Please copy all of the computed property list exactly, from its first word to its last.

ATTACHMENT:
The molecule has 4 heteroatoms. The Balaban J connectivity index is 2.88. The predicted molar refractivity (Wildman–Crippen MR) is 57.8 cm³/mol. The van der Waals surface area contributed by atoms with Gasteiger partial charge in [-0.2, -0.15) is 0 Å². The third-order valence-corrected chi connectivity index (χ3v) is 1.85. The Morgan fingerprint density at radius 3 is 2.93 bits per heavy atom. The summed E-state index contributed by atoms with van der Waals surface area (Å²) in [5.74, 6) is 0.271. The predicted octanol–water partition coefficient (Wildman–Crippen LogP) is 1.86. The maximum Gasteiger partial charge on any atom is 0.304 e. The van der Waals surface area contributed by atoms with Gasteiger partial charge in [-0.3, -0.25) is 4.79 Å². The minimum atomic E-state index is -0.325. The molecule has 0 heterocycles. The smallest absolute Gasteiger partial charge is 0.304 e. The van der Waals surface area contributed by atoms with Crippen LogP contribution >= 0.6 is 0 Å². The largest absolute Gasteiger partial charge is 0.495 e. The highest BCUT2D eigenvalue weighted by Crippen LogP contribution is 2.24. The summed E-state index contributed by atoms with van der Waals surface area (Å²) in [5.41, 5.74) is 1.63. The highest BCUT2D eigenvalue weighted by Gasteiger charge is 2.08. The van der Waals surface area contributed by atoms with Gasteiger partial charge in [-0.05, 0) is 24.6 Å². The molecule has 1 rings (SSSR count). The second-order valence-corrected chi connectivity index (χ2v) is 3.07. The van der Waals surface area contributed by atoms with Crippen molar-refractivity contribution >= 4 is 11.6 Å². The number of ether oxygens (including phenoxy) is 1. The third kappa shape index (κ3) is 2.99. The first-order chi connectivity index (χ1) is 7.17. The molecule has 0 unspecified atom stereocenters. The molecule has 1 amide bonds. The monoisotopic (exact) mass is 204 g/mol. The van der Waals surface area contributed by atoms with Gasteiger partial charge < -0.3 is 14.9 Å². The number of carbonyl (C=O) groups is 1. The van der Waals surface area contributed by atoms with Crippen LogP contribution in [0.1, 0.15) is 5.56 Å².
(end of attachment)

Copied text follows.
The molecule has 4 heteroatoms. The Balaban J connectivity index is 2.88. The predicted molar refractivity (Wildman–Crippen MR) is 57.8 cm³/mol. The van der Waals surface area contributed by atoms with Gasteiger partial charge in [-0.2, -0.15) is 0 Å². The third-order valence-corrected chi connectivity index (χ3v) is 1.85. The Morgan fingerprint density at radius 3 is 2.93 bits per heavy atom. The summed E-state index contributed by atoms with van der Waals surface area (Å²) in [5.74, 6) is 0.271. The predicted octanol–water partition coefficient (Wildman–Crippen LogP) is 1.86. The maximum Gasteiger partial charge on any atom is 0.304 e. The van der Waals surface area contributed by atoms with Gasteiger partial charge in [-0.3, -0.25) is 4.79 Å². The minimum atomic E-state index is -0.325. The molecule has 0 heterocycles. The smallest absolute Gasteiger partial charge is 0.304 e. The van der Waals surface area contributed by atoms with Crippen LogP contribution >= 0.6 is 0 Å². The largest absolute Gasteiger partial charge is 0.495 e. The highest BCUT2D eigenvalue weighted by Crippen LogP contribution is 2.24. The summed E-state index contributed by atoms with van der Waals surface area (Å²) in [5.41, 5.74) is 1.63. The highest BCUT2D eigenvalue weighted by Gasteiger charge is 2.08. The van der Waals surface area contributed by atoms with Gasteiger partial charge in [-0.05, 0) is 24.6 Å². The molecule has 1 rings (SSSR count). The second-order valence-corrected chi connectivity index (χ2v) is 3.07. The van der Waals surface area contributed by atoms with Crippen molar-refractivity contribution >= 4 is 11.6 Å². The number of ether oxygens (including phenoxy) is 1. The third kappa shape index (κ3) is 2.99. The first-order chi connectivity index (χ1) is 7.17. The molecule has 0 unspecified atom stereocenters. The molecule has 1 amide bonds. The monoisotopic (exact) mass is 204 g/mol. The van der Waals surface area contributed by atoms with Gasteiger partial charge < -0.3 is 14.9 Å². The number of carbonyl (C=O) groups is 1. The van der Waals surface area contributed by atoms with Crippen LogP contribution in [0.1, 0.15) is 5.56 Å².